Savory Creek Crossing

Submitted: Monday, Apr 14, 2008 at 18:23
ThreadID: 56630 Views:2441 Replies:4 FollowUps:5
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Post 56623 reminded me of a problem we had at the Savory Creek Crossing. Our party of 4 vehicles arived at savory Creek late in the afternoon, several years ago. The creek had a fair amount of water, there were no dry sections anywhere between the shores on each side of the creek. So to get accross we picked a place where it appeared that cars had crossed before. Our lead car, a Range Rover, started across first. However he got stuck half way accros with the water lapping the bottom of the doors. To cut a long story short, he was stuck in there for 3 hrs before we finally dragged him out backwards, well and truly dark at this stage. We decided to camp for the night and attemt the crossing next day. We managed to get all 4 cars accross without further incident. The next day the wheels on the Range Rover were making a loud noise which gradually got worse as we drove on. The following morning we removed one of the wheels and found that the bearings were completely chewed out, as was the case with all 4 wheels. We came to the conclusion that the 3 hrs stuck in Savory Creek, with hot wheels to start of with, the wheels and bearings cooled down and subsequently pulled in salt water from the creek and Savory Creek water is super salty. End result 4 lots of new bearings dropped by light plane, 4 days delay and $ 4000 later we were on our way again. I mention this story as a warning to anyone that gets stuck in Savory Creek for any lenght of time and wheels are submerged, spend the time and clean out your wheel bearings, not to do so may turn out to be an expensive mistake. It may also be worthwhile to change the diff oil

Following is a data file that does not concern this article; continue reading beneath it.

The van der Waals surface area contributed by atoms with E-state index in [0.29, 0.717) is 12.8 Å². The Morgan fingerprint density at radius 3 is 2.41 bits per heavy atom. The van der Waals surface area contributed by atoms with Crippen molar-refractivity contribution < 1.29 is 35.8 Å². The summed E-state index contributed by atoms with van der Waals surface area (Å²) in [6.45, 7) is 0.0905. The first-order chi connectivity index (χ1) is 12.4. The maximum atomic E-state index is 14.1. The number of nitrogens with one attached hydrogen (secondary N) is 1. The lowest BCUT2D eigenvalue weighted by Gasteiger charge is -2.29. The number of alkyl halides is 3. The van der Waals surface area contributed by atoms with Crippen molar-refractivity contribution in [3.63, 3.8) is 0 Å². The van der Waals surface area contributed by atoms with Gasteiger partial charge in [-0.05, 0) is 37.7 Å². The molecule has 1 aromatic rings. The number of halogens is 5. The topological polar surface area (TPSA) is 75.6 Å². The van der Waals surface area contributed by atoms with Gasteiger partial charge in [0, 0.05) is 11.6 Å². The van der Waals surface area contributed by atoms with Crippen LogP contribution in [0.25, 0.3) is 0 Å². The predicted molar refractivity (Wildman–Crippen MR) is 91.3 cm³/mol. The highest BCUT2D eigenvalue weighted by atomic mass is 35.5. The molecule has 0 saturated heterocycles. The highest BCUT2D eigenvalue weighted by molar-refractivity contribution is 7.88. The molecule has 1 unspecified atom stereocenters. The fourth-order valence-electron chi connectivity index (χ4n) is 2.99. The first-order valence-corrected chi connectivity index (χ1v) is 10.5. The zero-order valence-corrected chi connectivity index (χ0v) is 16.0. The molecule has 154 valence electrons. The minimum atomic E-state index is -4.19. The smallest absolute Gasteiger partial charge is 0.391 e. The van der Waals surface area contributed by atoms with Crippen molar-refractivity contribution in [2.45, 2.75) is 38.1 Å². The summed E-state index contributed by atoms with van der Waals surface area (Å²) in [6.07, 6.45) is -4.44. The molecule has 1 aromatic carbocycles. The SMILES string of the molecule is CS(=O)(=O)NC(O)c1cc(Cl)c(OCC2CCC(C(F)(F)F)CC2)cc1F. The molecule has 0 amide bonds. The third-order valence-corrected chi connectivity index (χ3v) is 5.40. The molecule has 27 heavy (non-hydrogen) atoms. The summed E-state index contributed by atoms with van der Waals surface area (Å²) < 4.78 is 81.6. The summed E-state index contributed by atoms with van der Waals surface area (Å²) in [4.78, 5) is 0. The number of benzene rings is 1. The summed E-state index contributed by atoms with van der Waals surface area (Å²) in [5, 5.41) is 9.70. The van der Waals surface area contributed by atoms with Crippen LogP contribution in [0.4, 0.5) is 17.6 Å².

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Reply By: David from David and Justine Olsen's 4WD Tag-Along - Monday, Apr 14, 2008 at 18:55

Monday, Apr 14, 2008 at 18:55
I agree you need to make appropriate prep to ensure vehicles can be retrieved asap. However I don't think 4 hours in Savory would have done the damage you describe. I suspect some months or weeks of less than optimum care.

For older vehicles I always suggest people carry wheel bearings. If you traveled with me, I would have changed them for a lot less than $4000 too :-)

AnswerID: 298492

Follow Up By: Crackles - Monday, Apr 14, 2008 at 19:54

Monday, Apr 14, 2008 at 19:54